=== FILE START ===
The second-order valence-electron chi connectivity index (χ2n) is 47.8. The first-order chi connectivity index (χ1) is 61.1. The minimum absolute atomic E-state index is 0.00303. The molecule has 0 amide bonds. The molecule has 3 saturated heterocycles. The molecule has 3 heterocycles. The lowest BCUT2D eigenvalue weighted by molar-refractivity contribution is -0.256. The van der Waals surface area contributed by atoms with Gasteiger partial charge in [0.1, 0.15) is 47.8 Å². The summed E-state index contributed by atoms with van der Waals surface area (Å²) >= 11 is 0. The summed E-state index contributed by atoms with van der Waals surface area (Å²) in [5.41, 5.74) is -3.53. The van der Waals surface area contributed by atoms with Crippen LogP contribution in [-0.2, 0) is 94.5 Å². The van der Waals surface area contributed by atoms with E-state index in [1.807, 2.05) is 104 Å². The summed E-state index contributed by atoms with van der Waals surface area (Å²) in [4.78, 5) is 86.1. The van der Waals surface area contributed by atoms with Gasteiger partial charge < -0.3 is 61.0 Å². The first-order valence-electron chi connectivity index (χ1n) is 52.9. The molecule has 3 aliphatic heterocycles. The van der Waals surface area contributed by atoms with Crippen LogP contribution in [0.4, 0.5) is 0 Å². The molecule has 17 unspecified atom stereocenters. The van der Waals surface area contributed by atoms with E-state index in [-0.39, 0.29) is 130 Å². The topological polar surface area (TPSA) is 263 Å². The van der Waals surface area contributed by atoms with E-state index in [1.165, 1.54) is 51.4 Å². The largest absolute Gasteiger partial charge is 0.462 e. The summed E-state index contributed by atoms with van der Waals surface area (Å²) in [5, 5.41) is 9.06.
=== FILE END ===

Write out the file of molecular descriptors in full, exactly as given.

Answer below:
The second-order valence-electron chi connectivity index (χ2n) is 47.8. The first-order chi connectivity index (χ1) is 61.1. The minimum absolute atomic E-state index is 0.00303. The molecule has 0 amide bonds. The molecule has 3 saturated heterocycles. The molecule has 3 heterocycles. The lowest BCUT2D eigenvalue weighted by molar-refractivity contribution is -0.256. The van der Waals surface area contributed by atoms with Gasteiger partial charge in [0.1, 0.15) is 47.8 Å². The summed E-state index contributed by atoms with van der Waals surface area (Å²) >= 11 is 0. The summed E-state index contributed by atoms with van der Waals surface area (Å²) in [5.41, 5.74) is -3.53. The van der Waals surface area contributed by atoms with Crippen LogP contribution in [-0.2, 0) is 94.5 Å². The van der Waals surface area contributed by atoms with E-state index in [1.807, 2.05) is 104 Å². The summed E-state index contributed by atoms with van der Waals surface area (Å²) in [4.78, 5) is 86.1. The van der Waals surface area contributed by atoms with Gasteiger partial charge < -0.3 is 61.0 Å². The first-order valence-electron chi connectivity index (χ1n) is 52.9. The molecule has 3 aliphatic heterocycles. The van der Waals surface area contributed by atoms with Crippen LogP contribution in [0.4, 0.5) is 0 Å². The molecule has 17 unspecified atom stereocenters. The van der Waals surface area contributed by atoms with E-state index in [-0.39, 0.29) is 130 Å². The topological polar surface area (TPSA) is 263 Å². The van der Waals surface area contributed by atoms with E-state index in [1.165, 1.54) is 51.4 Å². The largest absolute Gasteiger partial charge is 0.462 e. The summed E-state index contributed by atoms with van der Waals surface area (Å²) in [5, 5.41) is 9.06.